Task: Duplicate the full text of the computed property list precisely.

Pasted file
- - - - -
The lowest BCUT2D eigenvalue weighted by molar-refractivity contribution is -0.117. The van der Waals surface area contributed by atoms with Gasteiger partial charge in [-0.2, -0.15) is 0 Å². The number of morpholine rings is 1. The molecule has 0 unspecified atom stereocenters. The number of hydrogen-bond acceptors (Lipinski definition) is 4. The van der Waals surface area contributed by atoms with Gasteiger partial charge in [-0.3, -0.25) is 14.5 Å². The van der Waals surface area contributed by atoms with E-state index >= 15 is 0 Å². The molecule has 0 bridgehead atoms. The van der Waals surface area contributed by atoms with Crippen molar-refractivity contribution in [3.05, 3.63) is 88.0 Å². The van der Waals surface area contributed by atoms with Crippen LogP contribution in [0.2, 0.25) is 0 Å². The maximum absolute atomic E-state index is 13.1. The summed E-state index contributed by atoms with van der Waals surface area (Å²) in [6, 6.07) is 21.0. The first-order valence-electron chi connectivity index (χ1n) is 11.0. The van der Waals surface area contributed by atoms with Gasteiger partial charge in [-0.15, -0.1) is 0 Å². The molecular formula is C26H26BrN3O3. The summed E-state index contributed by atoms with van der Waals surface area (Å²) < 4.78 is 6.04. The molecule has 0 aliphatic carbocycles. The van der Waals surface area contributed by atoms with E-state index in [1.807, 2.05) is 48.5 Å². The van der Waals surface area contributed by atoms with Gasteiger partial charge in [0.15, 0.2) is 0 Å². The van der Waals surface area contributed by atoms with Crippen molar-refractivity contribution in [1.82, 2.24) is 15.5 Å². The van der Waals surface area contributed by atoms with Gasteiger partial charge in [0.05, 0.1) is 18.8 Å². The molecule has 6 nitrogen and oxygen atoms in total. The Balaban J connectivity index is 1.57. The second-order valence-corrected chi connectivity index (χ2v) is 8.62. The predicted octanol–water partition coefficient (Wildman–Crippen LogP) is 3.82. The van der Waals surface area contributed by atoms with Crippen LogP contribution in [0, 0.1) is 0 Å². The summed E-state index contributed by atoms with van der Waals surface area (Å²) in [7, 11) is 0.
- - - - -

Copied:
The lowest BCUT2D eigenvalue weighted by molar-refractivity contribution is -0.117. The van der Waals surface area contributed by atoms with Gasteiger partial charge in [-0.2, -0.15) is 0 Å². The number of morpholine rings is 1. The molecule has 0 unspecified atom stereocenters. The number of hydrogen-bond acceptors (Lipinski definition) is 4. The van der Waals surface area contributed by atoms with Gasteiger partial charge in [-0.3, -0.25) is 14.5 Å². The van der Waals surface area contributed by atoms with E-state index >= 15 is 0 Å². The molecule has 0 bridgehead atoms. The van der Waals surface area contributed by atoms with Crippen molar-refractivity contribution in [3.05, 3.63) is 88.0 Å². The van der Waals surface area contributed by atoms with Crippen LogP contribution in [0.2, 0.25) is 0 Å². The maximum absolute atomic E-state index is 13.1. The summed E-state index contributed by atoms with van der Waals surface area (Å²) in [6, 6.07) is 21.0. The first-order valence-electron chi connectivity index (χ1n) is 11.0. The van der Waals surface area contributed by atoms with Gasteiger partial charge in [-0.15, -0.1) is 0 Å². The molecular formula is C26H26BrN3O3. The summed E-state index contributed by atoms with van der Waals surface area (Å²) < 4.78 is 6.04. The molecule has 0 aliphatic carbocycles. The van der Waals surface area contributed by atoms with E-state index in [1.807, 2.05) is 48.5 Å². The van der Waals surface area contributed by atoms with Gasteiger partial charge in [0.15, 0.2) is 0 Å². The van der Waals surface area contributed by atoms with Crippen molar-refractivity contribution in [1.82, 2.24) is 15.5 Å². The van der Waals surface area contributed by atoms with Gasteiger partial charge in [0.05, 0.1) is 18.8 Å². The molecule has 6 nitrogen and oxygen atoms in total. The Balaban J connectivity index is 1.57. The second-order valence-corrected chi connectivity index (χ2v) is 8.62. The predicted octanol–water partition coefficient (Wildman–Crippen LogP) is 3.82. The van der Waals surface area contributed by atoms with Crippen LogP contribution in [0, 0.1) is 0 Å². The summed E-state index contributed by atoms with van der Waals surface area (Å²) in [7, 11) is 0.